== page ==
by Steven Cuffle Steven Cuffle No Comments

By Gabriel Scotto / Woub

PIKETON, Ohio (WOUB) — After undergoing 13 years of cleanup, a former uranium enrichment plant in Piketon is being repurposed as an alternative energy hub and manufacturing facility.

As part of these efforts, Texas-based Newpoint Gas is investing $1.5 billion in a facility that will convert natural gas into hydrogen.

Completed during the Cold War, the Portsmouth Gaseous Diffusion Plant enriched thousands of tons of weapons-grade uranium for atomic bombs, along with low-enriched uranium for use as fuel in commercial nuclear reactors. Uranium enrichment at the plant ended in 2001.

The sun sets over the Portsmouth Gaseous Diffusion Plant in Pike County, Ohio on May 6, 2019. 

The sun sets over the Portsmouth Gaseous Diffusion Plant in Pike County, Ohio on May 6, 2019.  [Jordan Kelley | WOUB]

In 2010, Ohio University’s Voinovich School of Leadership and Public Service began efforts in conjunction with the Department of Energy to redevelop the site, which is undergoing a massive cleanup to decontaminate the site. The first step was a 15-month, grassroots public engagement process which used focus groups, town halls and phone surveys to determine what the community wanted to do with the plant.

“Pretty much unanimously, it was about ‘jobs, jobs, jobs.’ Because it was a major employer for so many decades, they wanted to see the site leveraged for additional jobs for the future,” said Stephanie Howe, director of energy programs at the Voinovich School.

Howe and the Voinovich School found the top three preferred uses for the plant of those surveyed were energy production, manufacturing and research and development. Eventually, the decision was made to pursue an “all of the above” strategy, focusing on decarbonization through producing nuclear and green energy and engaging in sustainable manufacturing. Other goals of the project include onshoring vital supply chains and investing in union labor.

“We have a partnership with organized labor in the state of Ohio and we’re getting the developers we’re working with to sign agreements where they use union labor for these projects,” Howe explained. “Because if you’re using union labor and growing union jobs, that’s going to grow the middle class.”

Newpoint Gas’ facility in Piketon will convert natural gas into 500 metric tons per day of hydrogen that will be used in the production of clean ammonia and clean silicon for use in the production of steel, aluminum, solar panels and semiconductors.

While Newpoint will initially produce hydrogen using natural gas as the feedstock, this is not intended to be a permanent arrangement. Rather, it represents an early stage in hydrogen production before the technology matures and becomes widespread.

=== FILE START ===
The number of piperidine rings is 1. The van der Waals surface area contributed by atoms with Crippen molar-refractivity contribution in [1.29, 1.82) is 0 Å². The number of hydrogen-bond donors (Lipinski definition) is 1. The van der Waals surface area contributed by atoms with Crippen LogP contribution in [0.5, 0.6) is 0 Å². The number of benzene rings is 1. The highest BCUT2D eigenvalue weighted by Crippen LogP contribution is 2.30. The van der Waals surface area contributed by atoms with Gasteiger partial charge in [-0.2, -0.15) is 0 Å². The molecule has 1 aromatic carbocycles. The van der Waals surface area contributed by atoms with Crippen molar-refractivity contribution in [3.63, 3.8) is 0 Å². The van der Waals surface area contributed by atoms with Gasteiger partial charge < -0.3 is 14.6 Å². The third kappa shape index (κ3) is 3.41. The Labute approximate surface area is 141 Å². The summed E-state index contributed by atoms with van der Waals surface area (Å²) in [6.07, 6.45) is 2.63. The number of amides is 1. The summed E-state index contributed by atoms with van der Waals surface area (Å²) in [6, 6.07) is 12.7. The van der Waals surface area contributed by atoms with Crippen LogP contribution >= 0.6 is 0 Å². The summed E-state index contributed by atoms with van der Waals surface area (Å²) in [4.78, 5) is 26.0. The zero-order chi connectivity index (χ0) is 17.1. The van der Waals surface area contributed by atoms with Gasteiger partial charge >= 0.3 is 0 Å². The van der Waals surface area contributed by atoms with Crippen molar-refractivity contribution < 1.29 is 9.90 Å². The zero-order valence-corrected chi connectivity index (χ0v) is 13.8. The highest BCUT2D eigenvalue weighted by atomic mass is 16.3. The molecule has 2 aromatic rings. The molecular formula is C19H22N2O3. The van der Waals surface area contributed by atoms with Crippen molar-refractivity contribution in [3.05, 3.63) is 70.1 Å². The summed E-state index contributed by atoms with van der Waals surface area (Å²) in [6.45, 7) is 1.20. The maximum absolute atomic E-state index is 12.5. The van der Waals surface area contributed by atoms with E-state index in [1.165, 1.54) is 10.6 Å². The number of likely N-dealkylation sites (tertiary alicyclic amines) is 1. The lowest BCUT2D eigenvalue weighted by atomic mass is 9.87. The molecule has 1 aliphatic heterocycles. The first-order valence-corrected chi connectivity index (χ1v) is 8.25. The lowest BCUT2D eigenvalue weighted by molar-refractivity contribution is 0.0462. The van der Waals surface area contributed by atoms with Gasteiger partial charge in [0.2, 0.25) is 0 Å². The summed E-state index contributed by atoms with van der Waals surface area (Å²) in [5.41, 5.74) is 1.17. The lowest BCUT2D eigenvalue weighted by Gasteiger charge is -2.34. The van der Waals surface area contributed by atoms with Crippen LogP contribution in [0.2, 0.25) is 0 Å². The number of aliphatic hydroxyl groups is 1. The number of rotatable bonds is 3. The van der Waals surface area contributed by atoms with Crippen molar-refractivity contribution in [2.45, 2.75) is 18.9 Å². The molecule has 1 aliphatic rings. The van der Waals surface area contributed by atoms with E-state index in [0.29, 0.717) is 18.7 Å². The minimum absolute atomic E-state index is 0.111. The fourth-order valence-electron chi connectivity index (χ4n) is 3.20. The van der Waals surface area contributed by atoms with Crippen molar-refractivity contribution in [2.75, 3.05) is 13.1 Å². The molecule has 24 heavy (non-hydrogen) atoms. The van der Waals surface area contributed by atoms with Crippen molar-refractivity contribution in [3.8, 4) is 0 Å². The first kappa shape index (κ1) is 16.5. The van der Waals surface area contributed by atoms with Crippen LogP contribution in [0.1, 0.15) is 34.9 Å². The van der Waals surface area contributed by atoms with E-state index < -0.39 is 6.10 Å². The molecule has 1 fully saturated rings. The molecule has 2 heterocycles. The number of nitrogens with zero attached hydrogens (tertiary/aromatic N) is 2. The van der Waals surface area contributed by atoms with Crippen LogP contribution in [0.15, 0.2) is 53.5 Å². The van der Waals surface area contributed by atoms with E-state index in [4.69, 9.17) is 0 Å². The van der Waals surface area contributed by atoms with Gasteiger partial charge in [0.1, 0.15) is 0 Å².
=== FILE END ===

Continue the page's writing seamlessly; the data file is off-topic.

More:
“In order to launch the hydrogen economy, you have to create this foundation of hydrogen production and hydrogen infrastructure,” said Wiley Rhodes, CEO of Newpoint. “The long-term objectives are to be able to replace that at some point in the future whenever the technology and economics will support it to use water and other components as the feedstock to produce the hydrogen.”

To convert natural gas into hydrogen, Newpoint will separate the carbon atoms from the hydrogen atoms using a steam methane reformer, with the resulting carbon dioxide being sequestered underground.

In addition to natural gas being readily available, another factor behind Newpoint’s decision to construct this facility in Piketon is because the unique geology of Appalachia makes southeastern Ohio ideal for sequestering carbon.

“We’re taking the natural gas, bringing it into a system and then we’re putting the carbon back where it comes from. There’s underground caverns and formations that are conducive to storing gaseous molecules,” Rhodes explained. “There’s enough storage capacity in southeastern Ohio that we can get started (in sequestering carbon).”

Newpoint will be the second energy company to establish operations at the plant in Piketon. In mid-October, Maryland-based Centrus Energy began producing high-assay, low-enriched uranium (HALEU) for next generation nuclear reactors and modular nuclear reactors.

Another energy firm, California-based Oklo, is planning on constructing two nuclear power plants at the Piketon site that will utilize the HALEU produced onsite by Centrus. In addition, plans are being made by an as-yet-unnamed energy company to construct large-scale battery storage for electricity generated by solar arrays.

Howe says that the goal of these projects is to get more clean energy onto the national grid.

“Right now, people are talking about ‘electrify, electrify, electrify,’ but just because you plug something in doesn’t mean it’s clean. Something has to produce the electricity,” Howe said. “We’re really looking at how do we get more cleaner power available for industry as well as just residential consumers.”

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